Section Instructor Day/Time Location
D100 Nicolas Bommarito
Mo 12:30 PM – 1:20 PM
Th 12:30 PM – 2:20 PM
WMC 3253, Burnaby
WMC 3253, Burnaby
D200 Alexandra King
Mo 2:30 PM – 4:20 PM
We 2:30 PM – 3:20 PM
WMC 3253, Burnaby
WMC 3253, Burnaby
PHIL 322 - History of Ethics (3)

An examination of an issue or selection of issues in the history of moral or political philosophy. Historical readings will be the primary focus and may include important figures such as Aristotle, Hobbes, Locke, Hume, and Kant. Prerequisite: One of PHIL 120, 120W, 121, 150, 151, 220, 221, 270, SDA 270, ENV 320W, or REM 320W.

PHIL 326 - Topics in Law and Philosophy (3)

Explores in detail classic problems in the law using the methods and resources of philosophy. Topics may include: problems in professional ethics facing lawyers; philosophical issues in international law and human rights; constitutional interpretation and the philosophy of language; the assessment of evidence and formal epistemology; the intellectual origins of the theory of natural law and natural rights; or others. Students may repeat this course for further credit under a different topic. Prerequisite: One of PHIL 120, 120W, 121, 220, 221, 270, SDA 270, ENV 320W, or REM 320W.

Section Instructor Day/Time Location
D100 Sam Black
Tu 11:30 AM – 2:20 PM
WMC 3533, Burnaby
PHIL 328 - Environmental Philosophy (3)

A survey of contemporary issues in environmental ethics. Topics may include: animal rights, the intrinsic value of nature, 'deep ecology', obligations to future generations, conservation, environmental justice, as well as relevant background materials in ethical theory. Prerequisite: One of PHIL 120, 120W, 121, 220, 221, 270, SDA 270, ENV 320W, or REM 320W. Students who have completed PHIL 318 may not take this course for further credit.

PHIL 329 - Law and Justice (3)

Explores in detail the relationship between the law and theories of justice. Topics range over: the philosophy of punishment, theories of moral responsibility, charter equality rights, and theories of distributive justice. Prerequisite: One of PHIL 120, 120W, 121, 220, 221, 270, SDA 270, ENV 320W, or REM 320W. Students with credit for PHIL 333 in Spring 2016 cannot take this course for further credit.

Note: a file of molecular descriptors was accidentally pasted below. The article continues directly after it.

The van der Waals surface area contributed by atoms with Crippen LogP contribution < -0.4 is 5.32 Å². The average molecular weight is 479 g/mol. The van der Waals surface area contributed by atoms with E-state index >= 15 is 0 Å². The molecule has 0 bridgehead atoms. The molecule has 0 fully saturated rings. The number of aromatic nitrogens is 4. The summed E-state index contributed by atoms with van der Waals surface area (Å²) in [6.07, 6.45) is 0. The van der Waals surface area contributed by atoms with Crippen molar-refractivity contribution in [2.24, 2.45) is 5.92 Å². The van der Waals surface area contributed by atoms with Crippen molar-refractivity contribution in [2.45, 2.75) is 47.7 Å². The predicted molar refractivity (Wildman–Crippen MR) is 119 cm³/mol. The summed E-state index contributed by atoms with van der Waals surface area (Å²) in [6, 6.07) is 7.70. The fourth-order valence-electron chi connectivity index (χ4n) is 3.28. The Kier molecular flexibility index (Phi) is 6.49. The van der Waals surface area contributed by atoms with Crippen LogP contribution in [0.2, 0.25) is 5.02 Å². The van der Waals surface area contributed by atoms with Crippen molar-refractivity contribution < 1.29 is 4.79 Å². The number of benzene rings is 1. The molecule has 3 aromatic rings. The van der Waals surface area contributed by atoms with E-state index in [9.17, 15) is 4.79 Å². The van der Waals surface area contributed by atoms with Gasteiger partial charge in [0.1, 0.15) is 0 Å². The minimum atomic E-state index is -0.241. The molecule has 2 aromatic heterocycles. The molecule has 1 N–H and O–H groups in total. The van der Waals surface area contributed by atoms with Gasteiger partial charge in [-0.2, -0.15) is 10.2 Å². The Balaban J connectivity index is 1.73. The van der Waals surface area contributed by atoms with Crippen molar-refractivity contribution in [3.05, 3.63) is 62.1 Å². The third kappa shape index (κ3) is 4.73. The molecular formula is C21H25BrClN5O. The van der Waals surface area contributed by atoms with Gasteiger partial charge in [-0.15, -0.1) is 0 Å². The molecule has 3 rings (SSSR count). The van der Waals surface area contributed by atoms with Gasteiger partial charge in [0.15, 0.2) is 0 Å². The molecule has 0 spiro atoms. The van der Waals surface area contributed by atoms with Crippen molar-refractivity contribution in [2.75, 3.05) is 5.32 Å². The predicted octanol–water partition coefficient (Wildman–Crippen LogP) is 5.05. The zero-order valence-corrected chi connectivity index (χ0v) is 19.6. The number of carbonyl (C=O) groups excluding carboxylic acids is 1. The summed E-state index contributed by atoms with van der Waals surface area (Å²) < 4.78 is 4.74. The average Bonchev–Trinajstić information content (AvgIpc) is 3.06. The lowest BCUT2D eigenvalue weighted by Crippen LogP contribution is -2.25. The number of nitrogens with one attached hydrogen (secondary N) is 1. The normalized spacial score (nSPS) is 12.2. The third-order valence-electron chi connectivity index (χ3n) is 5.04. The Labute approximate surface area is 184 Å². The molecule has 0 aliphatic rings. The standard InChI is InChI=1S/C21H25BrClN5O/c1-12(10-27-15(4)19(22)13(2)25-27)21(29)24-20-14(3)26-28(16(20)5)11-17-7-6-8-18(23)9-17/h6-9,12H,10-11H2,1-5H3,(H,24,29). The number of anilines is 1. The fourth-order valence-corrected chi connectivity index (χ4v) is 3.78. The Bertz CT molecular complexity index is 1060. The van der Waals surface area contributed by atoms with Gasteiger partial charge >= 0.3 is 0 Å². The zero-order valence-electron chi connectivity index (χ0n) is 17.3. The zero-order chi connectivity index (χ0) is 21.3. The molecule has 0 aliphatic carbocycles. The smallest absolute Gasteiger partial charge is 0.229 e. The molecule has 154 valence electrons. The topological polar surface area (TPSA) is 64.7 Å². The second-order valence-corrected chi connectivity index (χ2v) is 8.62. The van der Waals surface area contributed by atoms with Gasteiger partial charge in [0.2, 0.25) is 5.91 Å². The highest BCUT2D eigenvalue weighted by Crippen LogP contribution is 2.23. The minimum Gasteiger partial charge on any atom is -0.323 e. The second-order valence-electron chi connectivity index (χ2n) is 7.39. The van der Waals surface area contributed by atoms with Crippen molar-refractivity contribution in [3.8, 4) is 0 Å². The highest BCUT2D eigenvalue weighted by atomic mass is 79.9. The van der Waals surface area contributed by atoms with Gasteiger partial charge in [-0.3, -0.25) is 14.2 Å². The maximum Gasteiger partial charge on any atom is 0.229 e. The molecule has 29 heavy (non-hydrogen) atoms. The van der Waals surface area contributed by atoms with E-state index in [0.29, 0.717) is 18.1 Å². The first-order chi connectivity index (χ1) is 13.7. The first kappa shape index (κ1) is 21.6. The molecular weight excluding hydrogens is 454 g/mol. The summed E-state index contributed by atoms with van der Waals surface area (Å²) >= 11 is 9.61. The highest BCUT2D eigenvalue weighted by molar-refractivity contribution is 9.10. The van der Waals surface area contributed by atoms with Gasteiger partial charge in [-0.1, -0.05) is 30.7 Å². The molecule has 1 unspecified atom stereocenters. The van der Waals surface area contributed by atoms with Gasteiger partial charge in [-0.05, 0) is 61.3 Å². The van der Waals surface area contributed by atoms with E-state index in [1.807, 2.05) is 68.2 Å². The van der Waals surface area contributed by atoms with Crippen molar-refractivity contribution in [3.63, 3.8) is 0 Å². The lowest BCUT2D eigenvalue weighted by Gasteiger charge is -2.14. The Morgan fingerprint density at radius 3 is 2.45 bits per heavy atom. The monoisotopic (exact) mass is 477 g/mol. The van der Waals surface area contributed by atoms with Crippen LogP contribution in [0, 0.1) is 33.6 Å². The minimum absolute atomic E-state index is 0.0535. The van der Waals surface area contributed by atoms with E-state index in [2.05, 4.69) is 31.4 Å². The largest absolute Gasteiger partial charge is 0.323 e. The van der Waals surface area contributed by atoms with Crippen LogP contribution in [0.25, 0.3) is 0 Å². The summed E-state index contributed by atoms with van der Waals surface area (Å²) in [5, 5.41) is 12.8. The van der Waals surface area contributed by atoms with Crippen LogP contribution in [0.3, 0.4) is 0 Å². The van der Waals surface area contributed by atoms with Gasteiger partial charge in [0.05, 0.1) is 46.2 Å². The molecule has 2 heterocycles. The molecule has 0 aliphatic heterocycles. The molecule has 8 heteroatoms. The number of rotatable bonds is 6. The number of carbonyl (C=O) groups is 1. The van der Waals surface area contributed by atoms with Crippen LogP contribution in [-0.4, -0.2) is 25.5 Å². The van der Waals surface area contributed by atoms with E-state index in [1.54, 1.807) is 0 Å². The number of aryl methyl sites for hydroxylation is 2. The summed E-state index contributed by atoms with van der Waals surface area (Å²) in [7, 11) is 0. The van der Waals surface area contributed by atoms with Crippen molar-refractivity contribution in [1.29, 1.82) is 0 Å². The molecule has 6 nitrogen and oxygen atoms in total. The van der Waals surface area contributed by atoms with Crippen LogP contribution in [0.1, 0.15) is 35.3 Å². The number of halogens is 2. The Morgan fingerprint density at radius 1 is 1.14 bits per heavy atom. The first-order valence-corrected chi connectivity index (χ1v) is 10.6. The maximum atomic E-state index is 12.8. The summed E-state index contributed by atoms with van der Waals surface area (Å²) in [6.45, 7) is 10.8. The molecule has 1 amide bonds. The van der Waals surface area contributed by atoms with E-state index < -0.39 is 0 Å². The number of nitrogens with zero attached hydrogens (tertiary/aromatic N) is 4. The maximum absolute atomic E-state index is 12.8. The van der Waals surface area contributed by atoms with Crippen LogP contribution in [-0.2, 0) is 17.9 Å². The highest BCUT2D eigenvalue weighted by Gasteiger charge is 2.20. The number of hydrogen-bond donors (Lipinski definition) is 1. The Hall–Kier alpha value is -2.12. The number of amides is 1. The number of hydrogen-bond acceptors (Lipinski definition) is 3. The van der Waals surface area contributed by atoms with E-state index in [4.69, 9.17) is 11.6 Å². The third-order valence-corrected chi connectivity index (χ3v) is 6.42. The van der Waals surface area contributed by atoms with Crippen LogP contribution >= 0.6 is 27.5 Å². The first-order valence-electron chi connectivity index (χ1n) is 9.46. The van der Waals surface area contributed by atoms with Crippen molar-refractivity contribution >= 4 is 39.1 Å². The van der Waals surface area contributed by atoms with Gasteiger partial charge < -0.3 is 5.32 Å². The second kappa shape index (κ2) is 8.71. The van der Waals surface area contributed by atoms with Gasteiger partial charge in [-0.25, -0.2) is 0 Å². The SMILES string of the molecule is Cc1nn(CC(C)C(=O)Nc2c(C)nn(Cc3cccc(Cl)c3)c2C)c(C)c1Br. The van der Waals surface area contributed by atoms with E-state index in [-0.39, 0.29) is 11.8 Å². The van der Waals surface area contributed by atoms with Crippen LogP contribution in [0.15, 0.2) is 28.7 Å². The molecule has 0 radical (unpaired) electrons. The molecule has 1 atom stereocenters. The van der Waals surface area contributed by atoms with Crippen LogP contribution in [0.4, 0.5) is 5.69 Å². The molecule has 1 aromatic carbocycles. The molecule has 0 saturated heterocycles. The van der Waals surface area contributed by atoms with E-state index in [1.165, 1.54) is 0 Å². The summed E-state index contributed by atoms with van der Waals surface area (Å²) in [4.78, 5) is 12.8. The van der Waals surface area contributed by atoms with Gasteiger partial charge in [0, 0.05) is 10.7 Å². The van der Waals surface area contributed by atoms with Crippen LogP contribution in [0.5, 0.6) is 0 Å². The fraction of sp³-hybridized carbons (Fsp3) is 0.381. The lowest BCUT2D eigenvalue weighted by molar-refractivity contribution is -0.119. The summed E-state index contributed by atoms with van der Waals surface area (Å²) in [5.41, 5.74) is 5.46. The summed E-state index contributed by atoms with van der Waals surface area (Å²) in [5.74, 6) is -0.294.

Section Instructor Day/Time Location
D100 Chelsea Rosenthal
Tu 2:30 PM – 5:20 PM
REMOTE LEARNING, Burnaby

and at least one of

PHIL 302 - Topics in Epistemology and Metaphysics (3)

An exploration of philosophical issues concerning, e.g.: causation, time, modality, or the self; the realism/nominalism or realism/idealism debate; relativism; the concept of truth; naturalized epistemology; global epistemological skepticism or perhaps a 'local' form of skepticism such as skepticism about induction or about sensory belief. May be repeated for credit. Prerequisite: PHIL 201 or 203.

Section Instructor Day/Time Location
D100 Kino Zhao
Mo 10:30 AM – 11:20 AM
Th 10:30 AM – 12:20 PM
WMC 3253, Burnaby
WMC 3255, Burnaby
PHIL 341 - Philosophy of Science (3)

A study of the nature of scientific enquiry, classificatory systems, laws and theories, the role of observation in science, the demarcation between science and non-science, causality, the status of theoretical constructs, and teleological explanation. Prerequisite: Either one of: PHIL 201 or 203; or both of PHIL 100, 100W, or 300, and COGS 200.